“There have been a series of attacks here since 2012. In 2017, the son of our Catechist was one of the people that were killed by suspected Al Shabaab militants,” the Cameroonian Priest said.

Credit: Fr. Alex Kimbi

Attacks on the Kenyan Coast, especially in farming communities of Pandanguo, Kakathe, and Taa villages are, according to Fr. Kimbi, economically instigated.

“People who settle in villages around are mostly those coming from the interior parts of the country and they come here to engage in farming. They often talk about facing a lot of animosity from locals. I’ve spoken to many victims of attacks and they say that the attacks are meant to scare them. The attackers are hiding under the widely known Al Shabaab narrative,” Fr. Kimbi says.


Apart from the constant attacks, farming communities live in abject poverty as they are always affected by prolonged drought spells.

“For nearly three years since 2020, there was no rain and so, people couldn't grow anything on their farms. People here are so poor and not many of them can afford to take their children to school,” Fr. Kimbi says.

He says that many children in the villages fail to proceed with their education after completing primary school, and explains, “There is not a single secondary school in Kakathe and children from the village have to go all the way to Witu to join high school. This is very expensive for parents who can barely afford meals for their families.”

“Most school-going children from villages are forced to live in rented houses for them to attend the public school in Witu town. Not every parent can afford this. Additionally, some parents are not comfortable letting their under-age children stay by themselves in rented houses. That is why many children end up dropping out of school after primary school,” Fr. Kimbi says.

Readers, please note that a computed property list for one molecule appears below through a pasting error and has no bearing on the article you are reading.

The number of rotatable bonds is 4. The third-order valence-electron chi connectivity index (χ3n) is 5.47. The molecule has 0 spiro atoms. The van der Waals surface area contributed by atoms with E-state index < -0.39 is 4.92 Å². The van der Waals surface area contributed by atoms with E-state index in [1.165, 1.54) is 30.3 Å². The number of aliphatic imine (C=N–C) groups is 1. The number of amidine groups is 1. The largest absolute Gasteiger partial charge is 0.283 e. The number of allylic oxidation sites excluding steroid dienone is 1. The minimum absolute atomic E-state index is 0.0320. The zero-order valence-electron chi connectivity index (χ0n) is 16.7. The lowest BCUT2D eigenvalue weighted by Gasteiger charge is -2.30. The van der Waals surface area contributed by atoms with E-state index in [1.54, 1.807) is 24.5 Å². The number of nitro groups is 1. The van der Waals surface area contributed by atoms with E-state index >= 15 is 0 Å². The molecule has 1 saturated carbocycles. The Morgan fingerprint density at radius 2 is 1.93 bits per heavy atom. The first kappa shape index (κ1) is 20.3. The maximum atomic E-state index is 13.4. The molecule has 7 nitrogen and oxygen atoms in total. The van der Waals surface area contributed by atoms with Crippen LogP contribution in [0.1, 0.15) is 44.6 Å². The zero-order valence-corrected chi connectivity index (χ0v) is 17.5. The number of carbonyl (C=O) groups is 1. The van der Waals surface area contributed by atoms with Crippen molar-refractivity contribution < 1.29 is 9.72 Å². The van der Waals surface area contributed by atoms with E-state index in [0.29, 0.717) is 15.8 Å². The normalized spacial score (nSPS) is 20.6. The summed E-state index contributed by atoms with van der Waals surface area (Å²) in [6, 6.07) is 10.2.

At the moment, St. Joseph Freinademetz Witu-Kipini Parish is providing accommodation to some 80 girls from the village who came to attend a day school in town.

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Asked to share his fears from working in a region that is prone to attacks, Fr. Kimbi says, “I don't fear for my own life. What concerns me most is the well-being of the people.” 

Credit: Fr. Alex Kimbi

“As a missionary, I was prepared to work anywhere. Here, you leave the house not knowing what you will run to on your way. But I know I have to be there for the people no matter the risks involved,” the MHM priest says.

Witu is heavily militarised owing to its proximity to Boni Forest, Fr. Kimbi told ACI Africa March 7, and added, “There are soldiers stationed inside the forest and they face lots of dangers every day. It is my duty to offer them psychosocial support because they sometimes lose their colleagues in attacks. I often reach to them to offer them counseling.”

Agnes Aineah is a Kenyan journalist with a background in digital and newspaper reporting. She holds a Master of Arts in Digital Journalism from the Aga Khan University, Graduate School of Media and Communications and a Bachelor's Degree in Linguistics, Media and Communications from Kenya's Moi University. Agnes currently serves as a journalist for ACI Africa.